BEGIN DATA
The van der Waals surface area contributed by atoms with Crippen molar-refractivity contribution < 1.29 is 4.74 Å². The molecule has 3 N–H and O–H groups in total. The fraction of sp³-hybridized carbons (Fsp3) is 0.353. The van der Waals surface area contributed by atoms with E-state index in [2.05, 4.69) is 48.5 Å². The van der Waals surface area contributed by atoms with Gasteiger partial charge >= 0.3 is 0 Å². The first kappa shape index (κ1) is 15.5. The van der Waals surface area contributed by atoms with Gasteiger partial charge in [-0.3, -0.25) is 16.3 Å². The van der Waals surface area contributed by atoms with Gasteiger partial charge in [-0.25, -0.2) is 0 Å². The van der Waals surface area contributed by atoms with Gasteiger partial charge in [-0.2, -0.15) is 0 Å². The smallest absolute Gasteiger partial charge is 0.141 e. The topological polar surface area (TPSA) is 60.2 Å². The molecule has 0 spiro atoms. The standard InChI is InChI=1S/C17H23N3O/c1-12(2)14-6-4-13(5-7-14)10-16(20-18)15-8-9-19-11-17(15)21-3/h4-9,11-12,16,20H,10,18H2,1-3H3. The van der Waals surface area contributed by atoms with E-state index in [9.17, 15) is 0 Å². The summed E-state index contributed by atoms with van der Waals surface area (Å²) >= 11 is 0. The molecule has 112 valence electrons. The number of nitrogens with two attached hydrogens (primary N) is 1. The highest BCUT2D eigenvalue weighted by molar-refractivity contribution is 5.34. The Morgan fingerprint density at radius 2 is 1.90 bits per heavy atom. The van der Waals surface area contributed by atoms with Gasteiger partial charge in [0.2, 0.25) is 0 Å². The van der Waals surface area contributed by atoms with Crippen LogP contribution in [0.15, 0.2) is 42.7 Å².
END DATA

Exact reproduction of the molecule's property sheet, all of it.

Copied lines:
The van der Waals surface area contributed by atoms with Crippen molar-refractivity contribution < 1.29 is 4.74 Å². The molecule has 3 N–H and O–H groups in total. The fraction of sp³-hybridized carbons (Fsp3) is 0.353. The van der Waals surface area contributed by atoms with E-state index in [2.05, 4.69) is 48.5 Å². The van der Waals surface area contributed by atoms with Gasteiger partial charge >= 0.3 is 0 Å². The first kappa shape index (κ1) is 15.5. The van der Waals surface area contributed by atoms with Gasteiger partial charge in [-0.3, -0.25) is 16.3 Å². The van der Waals surface area contributed by atoms with Gasteiger partial charge in [-0.25, -0.2) is 0 Å². The van der Waals surface area contributed by atoms with Gasteiger partial charge in [-0.2, -0.15) is 0 Å². The smallest absolute Gasteiger partial charge is 0.141 e. The topological polar surface area (TPSA) is 60.2 Å². The molecule has 0 spiro atoms. The standard InChI is InChI=1S/C17H23N3O/c1-12(2)14-6-4-13(5-7-14)10-16(20-18)15-8-9-19-11-17(15)21-3/h4-9,11-12,16,20H,10,18H2,1-3H3. The van der Waals surface area contributed by atoms with E-state index in [9.17, 15) is 0 Å². The summed E-state index contributed by atoms with van der Waals surface area (Å²) >= 11 is 0. The molecule has 112 valence electrons. The number of nitrogens with two attached hydrogens (primary N) is 1. The highest BCUT2D eigenvalue weighted by molar-refractivity contribution is 5.34. The Morgan fingerprint density at radius 2 is 1.90 bits per heavy atom. The van der Waals surface area contributed by atoms with Gasteiger partial charge in [0.2, 0.25) is 0 Å². The van der Waals surface area contributed by atoms with Crippen LogP contribution in [0.15, 0.2) is 42.7 Å².